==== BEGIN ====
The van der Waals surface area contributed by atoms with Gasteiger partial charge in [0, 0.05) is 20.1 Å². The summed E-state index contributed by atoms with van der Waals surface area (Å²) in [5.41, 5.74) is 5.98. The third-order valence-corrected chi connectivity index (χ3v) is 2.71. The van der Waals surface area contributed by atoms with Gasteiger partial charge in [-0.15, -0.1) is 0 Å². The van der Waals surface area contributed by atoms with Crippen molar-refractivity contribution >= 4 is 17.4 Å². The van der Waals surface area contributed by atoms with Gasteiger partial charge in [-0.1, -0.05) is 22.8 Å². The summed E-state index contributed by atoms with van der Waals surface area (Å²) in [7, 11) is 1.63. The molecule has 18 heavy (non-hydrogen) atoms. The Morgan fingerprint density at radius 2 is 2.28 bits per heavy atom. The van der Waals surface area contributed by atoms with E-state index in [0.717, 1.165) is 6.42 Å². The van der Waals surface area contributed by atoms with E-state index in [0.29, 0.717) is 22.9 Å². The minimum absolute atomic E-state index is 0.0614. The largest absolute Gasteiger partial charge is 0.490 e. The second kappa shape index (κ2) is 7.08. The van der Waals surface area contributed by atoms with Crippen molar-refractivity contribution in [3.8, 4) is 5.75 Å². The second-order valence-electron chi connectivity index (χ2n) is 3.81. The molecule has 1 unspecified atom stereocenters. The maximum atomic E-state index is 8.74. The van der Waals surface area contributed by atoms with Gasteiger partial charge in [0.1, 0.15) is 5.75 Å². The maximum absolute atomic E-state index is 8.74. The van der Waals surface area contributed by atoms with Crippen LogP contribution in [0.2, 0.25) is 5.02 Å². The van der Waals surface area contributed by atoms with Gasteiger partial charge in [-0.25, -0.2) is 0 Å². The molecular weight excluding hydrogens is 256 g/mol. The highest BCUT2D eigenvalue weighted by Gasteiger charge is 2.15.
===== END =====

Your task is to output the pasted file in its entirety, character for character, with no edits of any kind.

The van der Waals surface area contributed by atoms with Gasteiger partial charge in [0, 0.05) is 20.1 Å². The summed E-state index contributed by atoms with van der Waals surface area (Å²) in [5.41, 5.74) is 5.98. The third-order valence-corrected chi connectivity index (χ3v) is 2.71. The van der Waals surface area contributed by atoms with Gasteiger partial charge in [-0.15, -0.1) is 0 Å². The van der Waals surface area contributed by atoms with Crippen molar-refractivity contribution >= 4 is 17.4 Å². The van der Waals surface area contributed by atoms with Gasteiger partial charge in [-0.1, -0.05) is 22.8 Å². The summed E-state index contributed by atoms with van der Waals surface area (Å²) in [7, 11) is 1.63. The molecule has 18 heavy (non-hydrogen) atoms. The Morgan fingerprint density at radius 2 is 2.28 bits per heavy atom. The van der Waals surface area contributed by atoms with E-state index in [0.717, 1.165) is 6.42 Å². The van der Waals surface area contributed by atoms with E-state index in [0.29, 0.717) is 22.9 Å². The minimum absolute atomic E-state index is 0.0614. The largest absolute Gasteiger partial charge is 0.490 e. The second kappa shape index (κ2) is 7.08. The van der Waals surface area contributed by atoms with Crippen molar-refractivity contribution in [3.8, 4) is 5.75 Å². The second-order valence-electron chi connectivity index (χ2n) is 3.81. The molecule has 1 unspecified atom stereocenters. The maximum atomic E-state index is 8.74. The van der Waals surface area contributed by atoms with Gasteiger partial charge in [0.1, 0.15) is 5.75 Å². The maximum absolute atomic E-state index is 8.74. The van der Waals surface area contributed by atoms with Crippen LogP contribution in [0.2, 0.25) is 5.02 Å². The van der Waals surface area contributed by atoms with Gasteiger partial charge in [-0.25, -0.2) is 0 Å². The molecular weight excluding hydrogens is 256 g/mol. The highest BCUT2D eigenvalue weighted by Gasteiger charge is 2.15.